• August 16, 2016 at 5:46 pm Richard Mann

    Here is a “time line” showing the history of Wind Turbine Noise problems, going back as far as 1979. Each entry provides documentation:

    1979 “First complaints received from a dozen families within a 3km radius of turbine”.
    1981 “Wind turbine operation creates enormous sound pressure waves”
    1982 “Closed windows and doors do not protect occupants from LFN”
    1982 “NASA research on human impacts provided to wind industry”
    1985 “Hypothesis for infrasound-induced motion sickness”
    1987 “Wind industry told that dB(A) unsuitable to measure LFN emissions from wind turbines”

    2004 “Wind industry knows noise models inadequate” (from Vestas)

    2011 “Vestas knew that low frequency noise from larger turbines needed greater setbacks”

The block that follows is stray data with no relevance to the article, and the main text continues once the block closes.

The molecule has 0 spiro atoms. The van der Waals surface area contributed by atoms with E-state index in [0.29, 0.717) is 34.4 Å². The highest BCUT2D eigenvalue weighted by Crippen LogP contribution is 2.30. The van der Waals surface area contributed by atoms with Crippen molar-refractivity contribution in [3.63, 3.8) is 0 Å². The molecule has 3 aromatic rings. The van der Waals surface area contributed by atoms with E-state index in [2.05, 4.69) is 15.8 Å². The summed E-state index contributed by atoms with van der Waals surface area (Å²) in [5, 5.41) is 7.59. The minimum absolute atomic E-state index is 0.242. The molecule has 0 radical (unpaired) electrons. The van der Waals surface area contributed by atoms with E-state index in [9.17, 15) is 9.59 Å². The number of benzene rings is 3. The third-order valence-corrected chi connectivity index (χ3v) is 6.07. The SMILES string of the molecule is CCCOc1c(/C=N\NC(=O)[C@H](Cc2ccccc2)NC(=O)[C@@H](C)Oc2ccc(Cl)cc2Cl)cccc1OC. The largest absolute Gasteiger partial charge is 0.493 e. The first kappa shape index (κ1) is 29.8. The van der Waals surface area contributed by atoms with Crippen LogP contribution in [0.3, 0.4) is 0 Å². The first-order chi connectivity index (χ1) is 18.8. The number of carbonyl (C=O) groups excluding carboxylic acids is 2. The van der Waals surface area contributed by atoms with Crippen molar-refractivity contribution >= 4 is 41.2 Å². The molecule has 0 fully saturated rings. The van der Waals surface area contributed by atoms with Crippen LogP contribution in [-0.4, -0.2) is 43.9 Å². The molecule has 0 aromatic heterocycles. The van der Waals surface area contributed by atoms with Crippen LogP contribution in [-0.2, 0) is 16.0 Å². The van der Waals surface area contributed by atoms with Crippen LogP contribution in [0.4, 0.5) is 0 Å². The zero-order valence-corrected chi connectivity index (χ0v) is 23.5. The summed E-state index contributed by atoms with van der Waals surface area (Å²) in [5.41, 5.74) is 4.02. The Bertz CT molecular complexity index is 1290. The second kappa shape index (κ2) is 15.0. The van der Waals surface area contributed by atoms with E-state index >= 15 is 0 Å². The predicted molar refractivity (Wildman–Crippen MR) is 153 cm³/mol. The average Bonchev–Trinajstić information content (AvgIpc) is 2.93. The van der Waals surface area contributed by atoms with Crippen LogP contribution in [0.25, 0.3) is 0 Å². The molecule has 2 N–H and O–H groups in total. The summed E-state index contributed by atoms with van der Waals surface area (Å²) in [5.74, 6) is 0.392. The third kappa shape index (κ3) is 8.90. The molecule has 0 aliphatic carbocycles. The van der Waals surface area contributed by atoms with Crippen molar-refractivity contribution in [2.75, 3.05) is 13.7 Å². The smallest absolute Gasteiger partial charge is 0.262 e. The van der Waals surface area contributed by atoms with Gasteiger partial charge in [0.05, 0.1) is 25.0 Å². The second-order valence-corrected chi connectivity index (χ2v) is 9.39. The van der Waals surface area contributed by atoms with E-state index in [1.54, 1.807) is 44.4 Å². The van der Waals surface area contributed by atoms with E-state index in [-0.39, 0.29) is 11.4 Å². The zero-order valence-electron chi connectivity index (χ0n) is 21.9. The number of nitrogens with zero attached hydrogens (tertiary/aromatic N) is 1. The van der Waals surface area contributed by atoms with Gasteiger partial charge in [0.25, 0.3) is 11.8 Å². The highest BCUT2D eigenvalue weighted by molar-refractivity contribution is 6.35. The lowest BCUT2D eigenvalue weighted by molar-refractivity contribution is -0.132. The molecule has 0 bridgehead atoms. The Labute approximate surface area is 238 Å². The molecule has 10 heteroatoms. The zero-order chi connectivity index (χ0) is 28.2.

• August 16, 2016 at 5:43 pm Richard Mann

    Wind and Solar are not reducing C02. Ontario’s own Engineering Society is telling us this. See the report, “Ontario’s Electricity Dilemma – Achieving Low Emissions at Reasonable Electricity Rates”. Ontario Society of Professional Engineers (OSPE). April 2015.
    (Archived at:

    Page 15 of 23. “Why Will Emissions Double as We Add Wind and Solar Plants ?”

    – Wind and Solar require flexible backup generation.

    – Nuclear is too inflexible to backup renewables without expensive engineering changes to the reactors.

    – Flexible electric storage is too expensive at the moment.

    – Consequently natural gas provides the backup for wind and solar in North America.

    – When you add wind and solar you are actually forced to reduce nuclear generation to make room for more natural gas generation to provide flexible backup.

    – Ontario currently produces electricity at less than 40 grams of CO2 emissions/kWh.